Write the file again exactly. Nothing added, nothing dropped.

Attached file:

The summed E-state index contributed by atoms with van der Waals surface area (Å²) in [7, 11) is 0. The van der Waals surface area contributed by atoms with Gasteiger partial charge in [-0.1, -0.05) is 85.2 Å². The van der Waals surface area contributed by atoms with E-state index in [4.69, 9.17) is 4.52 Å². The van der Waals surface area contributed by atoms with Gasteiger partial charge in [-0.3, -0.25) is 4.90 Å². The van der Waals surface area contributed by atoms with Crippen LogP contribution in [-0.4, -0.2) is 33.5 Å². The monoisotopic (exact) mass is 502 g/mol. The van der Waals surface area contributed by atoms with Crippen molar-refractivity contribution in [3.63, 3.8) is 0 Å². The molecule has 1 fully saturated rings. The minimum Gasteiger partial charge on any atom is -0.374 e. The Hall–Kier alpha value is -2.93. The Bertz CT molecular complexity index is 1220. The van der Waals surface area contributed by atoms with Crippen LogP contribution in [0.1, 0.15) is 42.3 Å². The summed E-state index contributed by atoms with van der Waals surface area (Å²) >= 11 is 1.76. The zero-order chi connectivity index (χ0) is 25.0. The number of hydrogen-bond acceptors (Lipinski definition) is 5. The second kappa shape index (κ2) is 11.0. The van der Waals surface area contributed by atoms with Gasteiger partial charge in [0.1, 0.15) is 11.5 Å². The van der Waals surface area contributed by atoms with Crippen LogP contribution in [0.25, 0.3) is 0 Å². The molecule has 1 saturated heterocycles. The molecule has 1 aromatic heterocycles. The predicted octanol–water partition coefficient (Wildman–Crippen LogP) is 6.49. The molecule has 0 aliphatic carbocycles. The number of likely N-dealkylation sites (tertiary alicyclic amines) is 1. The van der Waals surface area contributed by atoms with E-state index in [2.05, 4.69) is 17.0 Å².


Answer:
The summed E-state index contributed by atoms with van der Waals surface area (Å²) in [7, 11) is 0. The van der Waals surface area contributed by atoms with Gasteiger partial charge in [-0.1, -0.05) is 85.2 Å². The van der Waals surface area contributed by atoms with E-state index in [4.69, 9.17) is 4.52 Å². The van der Waals surface area contributed by atoms with Gasteiger partial charge in [-0.3, -0.25) is 4.90 Å². The van der Waals surface area contributed by atoms with Crippen LogP contribution in [-0.4, -0.2) is 33.5 Å². The monoisotopic (exact) mass is 502 g/mol. The van der Waals surface area contributed by atoms with Crippen molar-refractivity contribution in [3.63, 3.8) is 0 Å². The molecule has 1 fully saturated rings. The minimum Gasteiger partial charge on any atom is -0.374 e. The Hall–Kier alpha value is -2.93. The Bertz CT molecular complexity index is 1220. The van der Waals surface area contributed by atoms with Crippen LogP contribution in [0.1, 0.15) is 42.3 Å². The summed E-state index contributed by atoms with van der Waals surface area (Å²) >= 11 is 1.76. The zero-order chi connectivity index (χ0) is 25.0. The number of hydrogen-bond acceptors (Lipinski definition) is 5. The second kappa shape index (κ2) is 11.0. The van der Waals surface area contributed by atoms with Gasteiger partial charge in [0.1, 0.15) is 11.5 Å². The van der Waals surface area contributed by atoms with Crippen LogP contribution in [0.25, 0.3) is 0 Å². The molecule has 1 saturated heterocycles. The molecule has 1 aromatic heterocycles. The predicted octanol–water partition coefficient (Wildman–Crippen LogP) is 6.49. The molecule has 0 aliphatic carbocycles. The number of likely N-dealkylation sites (tertiary alicyclic amines) is 1. The van der Waals surface area contributed by atoms with E-state index in [2.05, 4.69) is 17.0 Å².